standing rock
A Native American man leads a protest march with veterans and activists outside the Oceti Sakowin camp where "water protectors" were demonstrating against plans to pass the Dakota Access pipeline adjacent to the Standing Rock Indian Reservation, near Cannon Ball, North Dakota, Dec. 5, 2016. REUTERS/Stephen Yang

As President Donald Trump looks to overturn a number of Obama administration decisions, those protesting the construction of the Dakota Access Pipeline may have a reason to worry.

On Saturday, the Standing Rock Sioux Tribe asked the thousands of demonstrators from across the country — who had gathered at a camp near Cannon Ball, North Dakota, to help bring the work on the pipeline to a halt — to go home and let elected officials work out the legislative and administrative processes. Days after that, on Tuesday, White House Press Secretary Sean Spicer hinted that the new administration may push for the completion of the project.

“I’m not going to get in front of the President’s executive actions,” Spicer said during a briefing, “but I will tell you that areas like the Dakota and Keystone pipeline areas that we can increase jobs, increase economic growth, and tap into America’s energy supply.”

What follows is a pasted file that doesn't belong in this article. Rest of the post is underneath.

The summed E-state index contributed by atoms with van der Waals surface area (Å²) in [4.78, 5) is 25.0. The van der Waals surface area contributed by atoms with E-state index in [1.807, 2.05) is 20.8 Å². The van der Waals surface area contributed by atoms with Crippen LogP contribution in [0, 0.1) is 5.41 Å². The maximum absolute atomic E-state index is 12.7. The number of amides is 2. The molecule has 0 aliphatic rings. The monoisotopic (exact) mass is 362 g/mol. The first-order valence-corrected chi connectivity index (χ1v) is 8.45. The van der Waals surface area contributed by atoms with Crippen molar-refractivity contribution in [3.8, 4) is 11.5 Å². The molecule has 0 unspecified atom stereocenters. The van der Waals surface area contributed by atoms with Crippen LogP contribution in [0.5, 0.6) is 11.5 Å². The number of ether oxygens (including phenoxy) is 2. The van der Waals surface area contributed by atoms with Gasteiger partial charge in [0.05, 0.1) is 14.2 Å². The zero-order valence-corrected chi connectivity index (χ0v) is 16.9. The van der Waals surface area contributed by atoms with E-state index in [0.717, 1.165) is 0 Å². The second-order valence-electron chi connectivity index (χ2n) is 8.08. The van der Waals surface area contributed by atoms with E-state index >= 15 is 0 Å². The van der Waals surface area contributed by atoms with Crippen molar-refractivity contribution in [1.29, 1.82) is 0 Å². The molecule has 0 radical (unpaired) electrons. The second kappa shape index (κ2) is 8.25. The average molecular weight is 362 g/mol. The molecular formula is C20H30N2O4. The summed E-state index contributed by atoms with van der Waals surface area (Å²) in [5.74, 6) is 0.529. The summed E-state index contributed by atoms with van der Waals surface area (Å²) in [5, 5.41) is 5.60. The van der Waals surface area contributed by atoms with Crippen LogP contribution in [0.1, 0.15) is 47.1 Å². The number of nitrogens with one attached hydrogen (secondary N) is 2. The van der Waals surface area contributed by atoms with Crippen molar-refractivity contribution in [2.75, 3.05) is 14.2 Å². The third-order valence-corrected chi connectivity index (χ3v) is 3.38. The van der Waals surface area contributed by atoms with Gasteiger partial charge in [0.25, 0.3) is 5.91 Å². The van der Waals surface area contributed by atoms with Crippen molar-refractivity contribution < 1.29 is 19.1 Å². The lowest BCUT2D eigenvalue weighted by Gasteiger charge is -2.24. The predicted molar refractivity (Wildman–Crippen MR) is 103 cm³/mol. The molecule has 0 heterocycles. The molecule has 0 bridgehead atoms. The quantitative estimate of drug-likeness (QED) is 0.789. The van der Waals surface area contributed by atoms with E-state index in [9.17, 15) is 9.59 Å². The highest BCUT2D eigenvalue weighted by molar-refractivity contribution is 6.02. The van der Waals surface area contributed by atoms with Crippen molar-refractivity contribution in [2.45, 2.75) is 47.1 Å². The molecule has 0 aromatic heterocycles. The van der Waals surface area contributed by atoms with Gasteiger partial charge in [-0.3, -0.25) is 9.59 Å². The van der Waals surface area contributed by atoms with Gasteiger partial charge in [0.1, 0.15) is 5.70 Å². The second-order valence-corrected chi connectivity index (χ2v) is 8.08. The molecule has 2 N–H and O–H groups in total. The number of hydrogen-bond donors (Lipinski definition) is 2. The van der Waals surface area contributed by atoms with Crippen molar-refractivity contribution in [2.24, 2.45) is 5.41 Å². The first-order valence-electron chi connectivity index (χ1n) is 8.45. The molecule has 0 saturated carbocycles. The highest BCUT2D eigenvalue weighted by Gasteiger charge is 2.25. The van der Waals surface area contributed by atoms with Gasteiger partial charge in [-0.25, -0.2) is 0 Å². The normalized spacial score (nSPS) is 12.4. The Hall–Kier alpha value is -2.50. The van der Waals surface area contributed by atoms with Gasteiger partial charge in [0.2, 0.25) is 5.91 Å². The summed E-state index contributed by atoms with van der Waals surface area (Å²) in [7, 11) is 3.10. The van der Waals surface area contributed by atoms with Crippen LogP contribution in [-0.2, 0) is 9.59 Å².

Spicer added that the president is “very very keen in making sure we maximise use of our natural resources to America's benefit.”

The protestors won a major victory in December when the U.S. Army Corps of Engineers denied the builder of the $3.8 billion pipeline — Texas-based Energy Transfer Partners — a permit to complete the final leg of the pipeline, which is supposed to stretch across North Dakota, South Dakota, Iowa, and Illinois.

Over the past few months, a large number of protesters have gathered near the Standing Rock Sioux reservation to protest the pipeline. They have expressed fears that local water supply could be contaminated and sacred sites destroyed if the project is allowed to continue. Following the December decision, authorities called for a more complete environmental analysis, delaying the project.

However, with Trump taking office, he may easily overturn the Environmental Impact Study ordered by former President Barack Obama. In the past, the construction mogul reportedly owned between $500,000 and $1 million in shares of Energy Transfer Partners, but most of these were sold and last summer, he held less than a $50,000 stake in the company.

According to an early December memo by his aide Bryan Lanza, Trump’s backing for the Dakota Access Pipeline project “has nothing to do with his personal investments and everything to do with promoting policies that benefit all Americans.”